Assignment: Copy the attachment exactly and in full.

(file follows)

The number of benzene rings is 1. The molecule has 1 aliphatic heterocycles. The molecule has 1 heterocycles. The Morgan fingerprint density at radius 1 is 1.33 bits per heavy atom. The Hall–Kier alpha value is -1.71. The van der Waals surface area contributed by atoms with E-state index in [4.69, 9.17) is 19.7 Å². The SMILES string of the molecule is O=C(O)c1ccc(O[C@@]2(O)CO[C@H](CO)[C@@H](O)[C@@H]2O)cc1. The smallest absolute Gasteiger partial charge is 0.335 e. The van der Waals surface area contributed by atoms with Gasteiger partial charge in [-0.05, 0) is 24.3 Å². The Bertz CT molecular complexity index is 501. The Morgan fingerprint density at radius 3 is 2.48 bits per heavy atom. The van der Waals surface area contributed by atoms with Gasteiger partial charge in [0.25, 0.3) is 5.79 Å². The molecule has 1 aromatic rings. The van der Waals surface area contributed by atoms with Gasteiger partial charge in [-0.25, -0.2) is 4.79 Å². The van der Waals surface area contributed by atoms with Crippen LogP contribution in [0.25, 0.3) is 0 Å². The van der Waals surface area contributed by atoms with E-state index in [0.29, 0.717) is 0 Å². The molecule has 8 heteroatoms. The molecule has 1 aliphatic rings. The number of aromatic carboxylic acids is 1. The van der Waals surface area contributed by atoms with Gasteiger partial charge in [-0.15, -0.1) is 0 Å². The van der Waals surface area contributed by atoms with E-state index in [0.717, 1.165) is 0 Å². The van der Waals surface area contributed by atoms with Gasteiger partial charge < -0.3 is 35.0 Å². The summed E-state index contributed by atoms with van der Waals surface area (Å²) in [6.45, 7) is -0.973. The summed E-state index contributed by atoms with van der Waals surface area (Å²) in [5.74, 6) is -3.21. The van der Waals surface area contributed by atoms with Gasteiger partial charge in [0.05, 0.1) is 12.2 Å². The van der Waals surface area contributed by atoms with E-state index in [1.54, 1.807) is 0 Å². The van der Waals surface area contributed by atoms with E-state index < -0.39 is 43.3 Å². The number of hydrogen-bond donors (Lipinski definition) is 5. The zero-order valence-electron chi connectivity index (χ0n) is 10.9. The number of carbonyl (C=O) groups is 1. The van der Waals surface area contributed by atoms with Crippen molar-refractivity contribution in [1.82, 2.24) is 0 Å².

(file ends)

The number of benzene rings is 1. The molecule has 1 aliphatic heterocycles. The molecule has 1 heterocycles. The Morgan fingerprint density at radius 1 is 1.33 bits per heavy atom. The Hall–Kier alpha value is -1.71. The van der Waals surface area contributed by atoms with E-state index in [4.69, 9.17) is 19.7 Å². The SMILES string of the molecule is O=C(O)c1ccc(O[C@@]2(O)CO[C@H](CO)[C@@H](O)[C@@H]2O)cc1. The smallest absolute Gasteiger partial charge is 0.335 e. The van der Waals surface area contributed by atoms with Gasteiger partial charge in [-0.05, 0) is 24.3 Å². The Bertz CT molecular complexity index is 501. The Morgan fingerprint density at radius 3 is 2.48 bits per heavy atom. The van der Waals surface area contributed by atoms with Gasteiger partial charge in [0.25, 0.3) is 5.79 Å². The molecule has 1 aromatic rings. The van der Waals surface area contributed by atoms with Gasteiger partial charge in [-0.25, -0.2) is 4.79 Å². The van der Waals surface area contributed by atoms with Crippen LogP contribution in [0.25, 0.3) is 0 Å². The van der Waals surface area contributed by atoms with E-state index in [0.29, 0.717) is 0 Å². The molecule has 8 heteroatoms. The molecule has 1 aliphatic rings. The number of aromatic carboxylic acids is 1. The van der Waals surface area contributed by atoms with Gasteiger partial charge in [-0.15, -0.1) is 0 Å². The van der Waals surface area contributed by atoms with E-state index in [0.717, 1.165) is 0 Å². The van der Waals surface area contributed by atoms with Gasteiger partial charge < -0.3 is 35.0 Å². The summed E-state index contributed by atoms with van der Waals surface area (Å²) in [6.45, 7) is -0.973. The summed E-state index contributed by atoms with van der Waals surface area (Å²) in [5.74, 6) is -3.21. The van der Waals surface area contributed by atoms with Gasteiger partial charge in [0.05, 0.1) is 12.2 Å². The van der Waals surface area contributed by atoms with E-state index in [1.54, 1.807) is 0 Å². The van der Waals surface area contributed by atoms with E-state index < -0.39 is 43.3 Å². The number of hydrogen-bond donors (Lipinski definition) is 5. The zero-order valence-electron chi connectivity index (χ0n) is 10.9. The number of carbonyl (C=O) groups is 1. The van der Waals surface area contributed by atoms with Crippen molar-refractivity contribution in [1.82, 2.24) is 0 Å².